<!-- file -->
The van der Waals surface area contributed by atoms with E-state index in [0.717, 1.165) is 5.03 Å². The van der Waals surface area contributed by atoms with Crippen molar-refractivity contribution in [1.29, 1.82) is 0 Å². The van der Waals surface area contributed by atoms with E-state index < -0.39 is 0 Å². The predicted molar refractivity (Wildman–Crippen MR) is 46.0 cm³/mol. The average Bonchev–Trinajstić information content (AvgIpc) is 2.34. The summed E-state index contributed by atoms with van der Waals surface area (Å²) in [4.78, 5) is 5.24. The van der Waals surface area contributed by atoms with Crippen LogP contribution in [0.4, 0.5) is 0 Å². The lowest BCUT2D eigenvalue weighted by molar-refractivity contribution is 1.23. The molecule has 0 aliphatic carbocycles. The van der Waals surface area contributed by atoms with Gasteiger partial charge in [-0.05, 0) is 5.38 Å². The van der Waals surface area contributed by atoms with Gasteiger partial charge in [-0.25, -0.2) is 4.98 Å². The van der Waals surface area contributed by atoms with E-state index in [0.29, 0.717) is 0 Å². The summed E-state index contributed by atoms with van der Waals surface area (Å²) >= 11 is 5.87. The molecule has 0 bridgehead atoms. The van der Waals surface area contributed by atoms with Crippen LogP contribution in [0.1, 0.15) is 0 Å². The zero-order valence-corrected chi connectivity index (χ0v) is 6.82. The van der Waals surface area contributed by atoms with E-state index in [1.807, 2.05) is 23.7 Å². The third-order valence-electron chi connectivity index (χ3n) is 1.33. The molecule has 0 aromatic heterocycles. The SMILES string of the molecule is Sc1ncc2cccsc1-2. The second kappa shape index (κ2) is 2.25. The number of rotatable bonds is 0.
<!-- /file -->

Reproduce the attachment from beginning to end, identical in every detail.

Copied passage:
The van der Waals surface area contributed by atoms with E-state index in [0.717, 1.165) is 5.03 Å². The van der Waals surface area contributed by atoms with Crippen molar-refractivity contribution in [1.29, 1.82) is 0 Å². The van der Waals surface area contributed by atoms with E-state index < -0.39 is 0 Å². The predicted molar refractivity (Wildman–Crippen MR) is 46.0 cm³/mol. The average Bonchev–Trinajstić information content (AvgIpc) is 2.34. The summed E-state index contributed by atoms with van der Waals surface area (Å²) in [4.78, 5) is 5.24. The van der Waals surface area contributed by atoms with Crippen LogP contribution in [0.4, 0.5) is 0 Å². The lowest BCUT2D eigenvalue weighted by molar-refractivity contribution is 1.23. The molecule has 0 aliphatic carbocycles. The van der Waals surface area contributed by atoms with Gasteiger partial charge in [-0.05, 0) is 5.38 Å². The van der Waals surface area contributed by atoms with Gasteiger partial charge in [-0.25, -0.2) is 4.98 Å². The van der Waals surface area contributed by atoms with E-state index in [0.29, 0.717) is 0 Å². The summed E-state index contributed by atoms with van der Waals surface area (Å²) >= 11 is 5.87. The molecule has 0 bridgehead atoms. The van der Waals surface area contributed by atoms with Crippen LogP contribution in [0.1, 0.15) is 0 Å². The zero-order valence-corrected chi connectivity index (χ0v) is 6.82. The van der Waals surface area contributed by atoms with E-state index in [1.807, 2.05) is 23.7 Å². The third-order valence-electron chi connectivity index (χ3n) is 1.33. The molecule has 0 aromatic heterocycles. The SMILES string of the molecule is Sc1ncc2cccsc1-2. The second kappa shape index (κ2) is 2.25. The number of rotatable bonds is 0.